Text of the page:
Who killed Meredith Kercher? While Amanda Knox and her ex-lover celebrate their shock acquittal, the grisly case of the British student's murder is far from solved.
Eight years after Kercher was found in a pool of blood with her throat slashed, Italy's top court threw the case out late Friday, ending a legal saga which saw American Knox and Italian Raffaele Sollecito batted back and forth between courts as they were convicted, acquitted and convicted again.
Ivory coast drifter Rudy Guede is now the only person doing time for Kercher's 2007 murder.
Crucially, however, judges in his case ruled that he did not act alone, pointing to a lack of defence marks on the victim which showed she was pinned down while a second person stabbed her 47 times and sexually assaulted her.
The Rome court has up to 90 days to release its written judicial reasoning on the Knox and Sollecito acquittal, but the unexpected verdict immediately raises one key question: if they did not help Guede kill Kercher, who did?
- 'Cascade of errors' -
In her summing up, Sollecito's lawyer Giulia Bongiorno told the court the case should be dismissed because of a "cascade of errors" committed by both police and previous judges.
DNA evidence had been contaminated by 35 people trampling through the crime scene in the early stages of the investigation, she said.
A 40-day delay in collecting a key piece of evidence which had been kicked across the room in the meantime was part of a serious of mistakes which meant judges could never say beyond reasonable doubt that her client and Knox had been there.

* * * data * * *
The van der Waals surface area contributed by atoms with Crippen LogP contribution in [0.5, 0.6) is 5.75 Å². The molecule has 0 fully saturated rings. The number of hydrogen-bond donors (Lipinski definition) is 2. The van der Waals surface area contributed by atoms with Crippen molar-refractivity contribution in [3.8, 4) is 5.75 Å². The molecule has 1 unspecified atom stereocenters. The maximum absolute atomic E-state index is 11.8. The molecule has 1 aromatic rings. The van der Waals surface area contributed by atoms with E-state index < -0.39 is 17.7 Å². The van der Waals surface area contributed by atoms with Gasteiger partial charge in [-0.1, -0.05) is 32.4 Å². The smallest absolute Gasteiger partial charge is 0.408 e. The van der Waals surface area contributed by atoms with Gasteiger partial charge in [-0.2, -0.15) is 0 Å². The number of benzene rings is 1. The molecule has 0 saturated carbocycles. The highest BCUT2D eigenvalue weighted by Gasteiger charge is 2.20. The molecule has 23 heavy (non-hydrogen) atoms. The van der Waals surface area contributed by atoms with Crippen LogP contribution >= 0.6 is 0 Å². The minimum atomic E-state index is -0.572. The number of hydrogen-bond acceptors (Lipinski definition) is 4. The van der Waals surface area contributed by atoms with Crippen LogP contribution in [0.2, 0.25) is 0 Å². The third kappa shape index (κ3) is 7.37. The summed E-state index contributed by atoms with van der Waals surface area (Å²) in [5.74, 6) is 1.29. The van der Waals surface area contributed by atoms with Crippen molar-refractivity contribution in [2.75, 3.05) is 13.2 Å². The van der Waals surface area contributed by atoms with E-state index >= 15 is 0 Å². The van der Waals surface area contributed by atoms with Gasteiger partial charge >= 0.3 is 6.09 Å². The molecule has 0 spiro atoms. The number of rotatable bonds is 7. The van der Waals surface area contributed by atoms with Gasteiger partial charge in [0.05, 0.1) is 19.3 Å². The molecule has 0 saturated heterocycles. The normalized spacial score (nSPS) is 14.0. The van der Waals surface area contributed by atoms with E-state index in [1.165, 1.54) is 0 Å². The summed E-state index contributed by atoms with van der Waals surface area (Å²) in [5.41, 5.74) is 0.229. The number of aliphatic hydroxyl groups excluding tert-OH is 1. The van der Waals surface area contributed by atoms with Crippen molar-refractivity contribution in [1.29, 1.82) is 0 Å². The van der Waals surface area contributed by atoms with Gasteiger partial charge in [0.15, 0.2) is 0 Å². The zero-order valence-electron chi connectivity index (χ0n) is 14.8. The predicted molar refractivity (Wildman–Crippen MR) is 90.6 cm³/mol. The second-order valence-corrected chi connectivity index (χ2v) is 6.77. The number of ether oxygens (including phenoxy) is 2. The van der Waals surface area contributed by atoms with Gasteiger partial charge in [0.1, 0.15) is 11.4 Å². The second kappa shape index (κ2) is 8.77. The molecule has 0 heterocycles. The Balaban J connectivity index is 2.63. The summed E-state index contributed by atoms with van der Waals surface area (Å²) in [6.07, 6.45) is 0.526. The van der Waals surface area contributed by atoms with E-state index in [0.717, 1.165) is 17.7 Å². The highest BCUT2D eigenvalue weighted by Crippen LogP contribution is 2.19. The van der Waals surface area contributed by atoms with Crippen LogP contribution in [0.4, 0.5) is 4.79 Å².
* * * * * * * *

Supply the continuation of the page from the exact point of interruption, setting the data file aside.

There was, she said, none of Knox's DNA in the room at all, which meant she was not there, because "the only creature that does not leave DNA traces is a dragonfly."
Lawyers for both said they would immediately request compensation for the four years the pair wrongly spent behind bars.
Supporters slammed a judicial system that boasts two appeal stages which often reverse verdicts and a top court that can demand cases are re-examined ad infinitum.
- Lucky trial in Italy -
But some legal experts said it was that very system which saved Knox, 27, and her 31-year old ex-boyfriend.
"Amanda should be happy her trial took place in Italy," Harvard law professor Alan Dershowitz said in an interview with Italy's Il Messaggero daily.
"The American legal system would not have given her many appeal chances," he said.
Others said it was a huge embarrassment for Italy, with the case thrown out not only because the investigation was botched -- with police using dirty gloves to collect evidence -- but because judges in Perugia and Florence had made such a hatchet job of interpreting the facts.
Il Giornale daily dubbed it "the Italian justice system's Battle of Waterloo."
Kercher's mother Arline said she was "surprised and very shocked" at the ruling, describing it as "odd" given the pair had been convicted twice for her daughter's murder.
- 'What is the truth?' -
The DNA contamination in Kercher's bedroom in the university town of Perugia, where she shared a flat with Knox and two other girls, was so extensive that a second killer could very well have been present -- and his traces lost.
Guede insists he is innocent: he says he had consensual sex with Kercher before going to the bathroom, where he listened to loud music on his headphones, and when he came back out she had been attacked.
He told judges at his own trial that he saw a shadow of another man running away, but later refused to testify in court as to whether Knox and Sollecito were there.
A child killer, Mario Alessi, said that Guede had told him in a prison exercise yard that Knox and Sollecito were innocent -- but Guede later rubbished the claim.
In 2013 the Ivorian sent a letter from his prison cell to the Italian television show "Quarto Grado", which said "whoever committed this terrible crime is still out there."
"If I am a liar, I say to the judges, then what is the truth?" he asked.